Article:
Invermere council received several requests for funding and support, and discussed the possibility of using wood from the old Russian olive tree, which was cut down in the the old Cenotaph Park last summer, to build a community posting board, during its most recent council meeting.
Russian Olive Tree Wood
During the Wednesday, January 14th council meeting councillor Paul Denchuck inquired on behalf of Imagine Invermere (of which Denchuk is chair) whether or not the district would be interested in using the wood from the Russian olive tree to build a community posting board, which would be put up in the new Cenotaph Park, once renovations to it are complete.
“Imagine Invermere is basically just wondering what council thinks of the idea,” said Denchuk. “The process is in its infancy, basically Rick Hoar and I went to look at the wood (from the tree) and there’s a lot of it. That’s where the process is at, we just want to see if council is even interested before proceeding further.”
Councillors Justin Atterbury and Al Miller both said they’d like to see the revitalization work finished before offering an opinion on whether or not a community posting board would be an appropriate fit in the new park.
“I’d certainly want to understand the make up of it (the posting board) first. I like the idea, but they (posting boards) can be good or they can be an eyesore,” said Miller.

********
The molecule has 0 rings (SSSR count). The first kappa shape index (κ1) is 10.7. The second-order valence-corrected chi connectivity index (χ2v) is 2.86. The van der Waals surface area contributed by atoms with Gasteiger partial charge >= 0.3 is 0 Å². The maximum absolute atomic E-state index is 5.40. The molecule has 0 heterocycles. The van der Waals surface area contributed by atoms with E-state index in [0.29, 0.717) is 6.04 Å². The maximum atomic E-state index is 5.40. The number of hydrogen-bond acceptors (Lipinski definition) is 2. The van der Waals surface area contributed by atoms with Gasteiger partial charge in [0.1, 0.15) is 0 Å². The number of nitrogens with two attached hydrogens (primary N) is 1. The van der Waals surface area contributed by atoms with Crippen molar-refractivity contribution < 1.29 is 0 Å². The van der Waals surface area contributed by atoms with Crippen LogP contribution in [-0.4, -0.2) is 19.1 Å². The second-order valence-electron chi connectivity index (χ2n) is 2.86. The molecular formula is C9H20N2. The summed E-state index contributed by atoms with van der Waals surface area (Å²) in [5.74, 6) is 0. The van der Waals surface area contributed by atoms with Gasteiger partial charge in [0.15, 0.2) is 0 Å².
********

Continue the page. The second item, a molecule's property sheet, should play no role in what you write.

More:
Invermere mayor Gerry Taft suggested Imagine Invermere to create an image of what the board might look like, to give a sense of its size and dimensions.
The district had gathered a list of people interested in using the wood after the tree was cut down, but questions arose about whether the people on the list were truly interested in using the wood to make something for the community (as had been intended) or whether they were more interested in it for personal use. Consequently the district went through a formal request-for-proposal process for the wood, resulting in just one submission (which proposed using the wood to make a fountain in the new Cenotaph Park).
Councillors said they had hoped to see more bids and Taft said that if the district did another request-for-proposal, but this time with more specific guidelines for a more specific project (such as the posting board), more proposals might come in.
Council had donation requests at the January 14th meeting from both the Rod and Gun club and from the Columbia Wetlands Stewardship Partners. In discussion on both items councillors said the groups should be notified about the district’s formal discretionary grant-in-aid process (which has intake in the fall), and be invited back to a future committee of the whole meeting to give further information on their requests.
Shuswap support request
The Shuswap Indian Band requested a letter of support from the district as part of the band’s application to continue development of its Comprehensive Community Plan (CCP), which is similar in scope and aim to a municipal Official Community Plan (OCP).
“The Shuswap land is right at the entrance to Invermere and a lot of people who visit here don’t realize its two separate entities. So I think it’s in our best interest to work with them (the band) as much as possible to enhance what we (the district and the band) collectively have here,” said Miller.
Council unanimously voted to sent a letter of support to the band.